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Ageless Lee-Lo one of the all-time greats

30 May 2024 5 minute read
Rey Lee-Lo of Cardiff Rugby. Photo ©INPHO/Andy Watts

Simon Thomas

Rey Lee-Lo has been hailed as one of Welsh rugby’s greatest ever overseas imports as he heads into Judgement Day continuing to defy Old Father Time.

The Samoan international is coming to the end of his ninth season with Cardiff Rugby, having joined from the Hurricanes of New Zealand in 2015.

He’s now 38, but you wouldn’t rule out the possibility of him staying on for another season, such is his enduring class.

He demonstrated that ageless quality in the BKT URC Round 17 victory over the Hollywoodbets Sharks in Durban, on his 163rd appearance for the region, and he will again have an important role to play in Saturday’s Judgement Day clash with the Ospreys at the Cardiff City Stadium.


His coach Matt Sherratt can not speak highly enough of a man who has graced Welsh rugby for the best part of a decade with his sliding outside breaks, astute offloading and chainsaw tackling.

“I have never coached a better person than Rey,” says Sherratt, who has worked with him during two spells at the Arms Park.

“Sometimes, when you step away from somewhere, you realise just how good a player is.

“When I went to the Ospreys and Worcester, the first person they all asked about was Rey. They said they didn’t like playing against him. He has got a little bit of fear factor around him in terms of his physicality and what he can do with his footwork and his offloading.

“He has been one of the best centres in the BKT URC for a very long time. His understanding and reading of the game is second to none.

“When Rey is on it, there are not many better players out there, but even more so as a person.

“He has got young kids and spends a lot of time looking after them. He has got stuff going on at home, but then he will be in training the next morning. He is an excellent professional. He is never on the physio bed, he has never once complained.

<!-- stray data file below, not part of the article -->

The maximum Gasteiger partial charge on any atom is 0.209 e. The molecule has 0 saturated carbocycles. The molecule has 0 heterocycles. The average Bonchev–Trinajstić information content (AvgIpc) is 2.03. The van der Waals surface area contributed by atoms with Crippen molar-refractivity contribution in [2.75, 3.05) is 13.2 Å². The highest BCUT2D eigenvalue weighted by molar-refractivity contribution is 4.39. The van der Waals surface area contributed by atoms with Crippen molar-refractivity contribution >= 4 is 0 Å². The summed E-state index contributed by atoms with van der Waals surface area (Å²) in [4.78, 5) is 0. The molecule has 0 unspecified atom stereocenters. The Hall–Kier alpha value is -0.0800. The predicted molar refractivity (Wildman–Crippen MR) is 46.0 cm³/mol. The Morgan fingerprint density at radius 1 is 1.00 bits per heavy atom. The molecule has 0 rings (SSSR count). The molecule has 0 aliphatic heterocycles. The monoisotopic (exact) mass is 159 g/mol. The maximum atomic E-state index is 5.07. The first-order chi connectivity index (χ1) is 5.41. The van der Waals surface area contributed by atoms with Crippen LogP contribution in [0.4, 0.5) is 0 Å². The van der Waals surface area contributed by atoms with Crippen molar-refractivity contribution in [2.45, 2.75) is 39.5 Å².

“I have genuinely never heard him say a negative word about another human being. He is an absolute legend of the club.

“He will get on as well with a 19-year-old as he will with Taulupe Faletau. He is the heartbeat of the changing room. There are not many better people to have inside a rugby club. It’s priceless. He cares enormously about the club.

“For me, he is one of the best signings of a foreign player by any Welsh region ever. He is up there with the best. That’s how much I think of him.”

‘Class act’

Adding his thoughts, Cardiff captain Liam Belcher said: “Rey is a class act. You don’t get many people like that. He just makes you feel welcome, no matter what.

“He is a superstar in what he has done in this shirt. He puts other people and the club before himself, which I have seen on numerous occasions, and it’s quite inspiring, to be honest with you. It’s a big thing for a man to do that. “The first thing he looks to do is help other boys. He has given so much to this club.”

Warm words indeed, but there is no danger of them going to Lee-Lo’s head. You would be hard pressed to meet a more modest or unassuming individual than the man brought up in the village of Vailma, just south of the Samoan capital of Apia.

What comes across most of all is how much he has cherished his career with Cardiff, in the city that has now become home for him and his family.

“This is the longest I have been in one team,” he says.

“To play more than 150 games with one club is big.

“I don’t know where the time has gone, which is crazy. It’s scary sometimes when you look back.

“It’s my ninth season, which is a long time, but I just love this club.

“Since joining, I have been shown such support and loyalty by the club and the amazing fans.

“This is very much home now for me and my family, home away from home. We are settled and love our life here.

“It’s a club and a city that means a lot to me.”

As for his longevity, he says: “I know the age is always going to be around, but I never really worry about it.

“The young boys here keep me going. I am just here to help them out in whatever way I can. That’s my job.

“I am still enjoying it. My body feels good, I am mentally good and I like the style of rugby we are looking to play.

“Plus, my family is happy. That’s the other side of life. As long as my family is happy and I can turn up and play, my job is easy.”

He concluded: “I treat every game as my last game. You never know with rugby. You just keep going. I just take it day by day, week by week, game by game and enjoy every one of them.

“I am very grateful to the man above for the talent I have been blessed with and also to my family who support me every day and allow me to do what I love.”

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